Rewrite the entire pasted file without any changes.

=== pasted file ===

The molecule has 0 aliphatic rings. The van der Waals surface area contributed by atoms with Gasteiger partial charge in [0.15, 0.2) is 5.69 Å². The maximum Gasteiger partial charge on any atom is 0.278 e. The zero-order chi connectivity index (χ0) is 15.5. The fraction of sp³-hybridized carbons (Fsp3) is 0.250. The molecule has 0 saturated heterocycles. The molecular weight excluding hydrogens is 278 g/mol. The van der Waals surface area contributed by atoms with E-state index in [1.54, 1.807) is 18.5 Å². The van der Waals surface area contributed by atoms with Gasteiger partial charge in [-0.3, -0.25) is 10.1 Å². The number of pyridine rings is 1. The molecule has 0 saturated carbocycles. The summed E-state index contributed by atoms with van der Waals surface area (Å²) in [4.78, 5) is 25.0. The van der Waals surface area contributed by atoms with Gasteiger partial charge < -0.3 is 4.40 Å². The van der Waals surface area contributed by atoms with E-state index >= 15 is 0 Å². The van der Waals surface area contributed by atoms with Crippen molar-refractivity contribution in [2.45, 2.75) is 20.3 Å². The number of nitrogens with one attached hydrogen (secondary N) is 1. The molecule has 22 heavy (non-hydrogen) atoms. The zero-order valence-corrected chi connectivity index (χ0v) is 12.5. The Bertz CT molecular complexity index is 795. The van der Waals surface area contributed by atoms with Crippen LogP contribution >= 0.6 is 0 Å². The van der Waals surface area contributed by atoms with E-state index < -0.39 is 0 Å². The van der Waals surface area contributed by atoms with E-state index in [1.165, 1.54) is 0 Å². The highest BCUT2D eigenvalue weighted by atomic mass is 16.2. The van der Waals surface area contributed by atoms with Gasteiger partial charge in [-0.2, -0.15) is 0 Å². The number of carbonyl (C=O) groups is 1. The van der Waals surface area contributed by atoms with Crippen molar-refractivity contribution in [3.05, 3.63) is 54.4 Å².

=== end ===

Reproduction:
The molecule has 0 aliphatic rings. The van der Waals surface area contributed by atoms with Gasteiger partial charge in [0.15, 0.2) is 5.69 Å². The maximum Gasteiger partial charge on any atom is 0.278 e. The zero-order chi connectivity index (χ0) is 15.5. The fraction of sp³-hybridized carbons (Fsp3) is 0.250. The molecule has 0 saturated heterocycles. The molecular weight excluding hydrogens is 278 g/mol. The van der Waals surface area contributed by atoms with E-state index in [1.54, 1.807) is 18.5 Å². The van der Waals surface area contributed by atoms with Gasteiger partial charge in [-0.3, -0.25) is 10.1 Å². The number of pyridine rings is 1. The molecule has 0 saturated carbocycles. The summed E-state index contributed by atoms with van der Waals surface area (Å²) in [4.78, 5) is 25.0. The van der Waals surface area contributed by atoms with Gasteiger partial charge < -0.3 is 4.40 Å². The van der Waals surface area contributed by atoms with E-state index >= 15 is 0 Å². The van der Waals surface area contributed by atoms with Crippen molar-refractivity contribution in [2.45, 2.75) is 20.3 Å². The number of nitrogens with one attached hydrogen (secondary N) is 1. The molecule has 22 heavy (non-hydrogen) atoms. The zero-order valence-corrected chi connectivity index (χ0v) is 12.5. The Bertz CT molecular complexity index is 795. The van der Waals surface area contributed by atoms with Crippen LogP contribution >= 0.6 is 0 Å². The van der Waals surface area contributed by atoms with E-state index < -0.39 is 0 Å². The van der Waals surface area contributed by atoms with E-state index in [1.165, 1.54) is 0 Å². The highest BCUT2D eigenvalue weighted by atomic mass is 16.2. The van der Waals surface area contributed by atoms with Gasteiger partial charge in [-0.2, -0.15) is 0 Å². The number of carbonyl (C=O) groups is 1. The van der Waals surface area contributed by atoms with Crippen molar-refractivity contribution in [3.05, 3.63) is 54.4 Å².